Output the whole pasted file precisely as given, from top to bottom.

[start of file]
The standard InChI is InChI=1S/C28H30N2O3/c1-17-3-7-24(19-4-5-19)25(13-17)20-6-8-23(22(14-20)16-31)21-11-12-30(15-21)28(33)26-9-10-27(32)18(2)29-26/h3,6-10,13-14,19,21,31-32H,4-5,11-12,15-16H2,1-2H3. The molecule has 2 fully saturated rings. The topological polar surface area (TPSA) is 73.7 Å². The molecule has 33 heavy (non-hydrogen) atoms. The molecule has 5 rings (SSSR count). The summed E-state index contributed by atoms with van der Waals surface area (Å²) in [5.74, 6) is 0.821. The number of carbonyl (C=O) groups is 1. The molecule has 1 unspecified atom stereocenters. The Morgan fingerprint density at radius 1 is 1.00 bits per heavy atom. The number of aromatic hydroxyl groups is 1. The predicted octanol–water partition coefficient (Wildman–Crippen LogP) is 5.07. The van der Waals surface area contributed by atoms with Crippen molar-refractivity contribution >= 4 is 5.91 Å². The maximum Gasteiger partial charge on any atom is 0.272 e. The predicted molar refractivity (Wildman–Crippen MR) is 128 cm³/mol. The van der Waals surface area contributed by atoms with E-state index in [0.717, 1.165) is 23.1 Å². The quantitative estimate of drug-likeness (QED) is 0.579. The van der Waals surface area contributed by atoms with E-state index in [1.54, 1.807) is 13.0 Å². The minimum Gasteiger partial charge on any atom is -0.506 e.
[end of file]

The standard InChI is InChI=1S/C28H30N2O3/c1-17-3-7-24(19-4-5-19)25(13-17)20-6-8-23(22(14-20)16-31)21-11-12-30(15-21)28(33)26-9-10-27(32)18(2)29-26/h3,6-10,13-14,19,21,31-32H,4-5,11-12,15-16H2,1-2H3. The molecule has 2 fully saturated rings. The topological polar surface area (TPSA) is 73.7 Å². The molecule has 33 heavy (non-hydrogen) atoms. The molecule has 5 rings (SSSR count). The summed E-state index contributed by atoms with van der Waals surface area (Å²) in [5.74, 6) is 0.821. The number of carbonyl (C=O) groups is 1. The molecule has 1 unspecified atom stereocenters. The Morgan fingerprint density at radius 1 is 1.00 bits per heavy atom. The number of aromatic hydroxyl groups is 1. The predicted octanol–water partition coefficient (Wildman–Crippen LogP) is 5.07. The van der Waals surface area contributed by atoms with Crippen molar-refractivity contribution >= 4 is 5.91 Å². The maximum Gasteiger partial charge on any atom is 0.272 e. The predicted molar refractivity (Wildman–Crippen MR) is 128 cm³/mol. The van der Waals surface area contributed by atoms with E-state index in [0.717, 1.165) is 23.1 Å². The quantitative estimate of drug-likeness (QED) is 0.579. The van der Waals surface area contributed by atoms with E-state index in [1.54, 1.807) is 13.0 Å². The minimum Gasteiger partial charge on any atom is -0.506 e.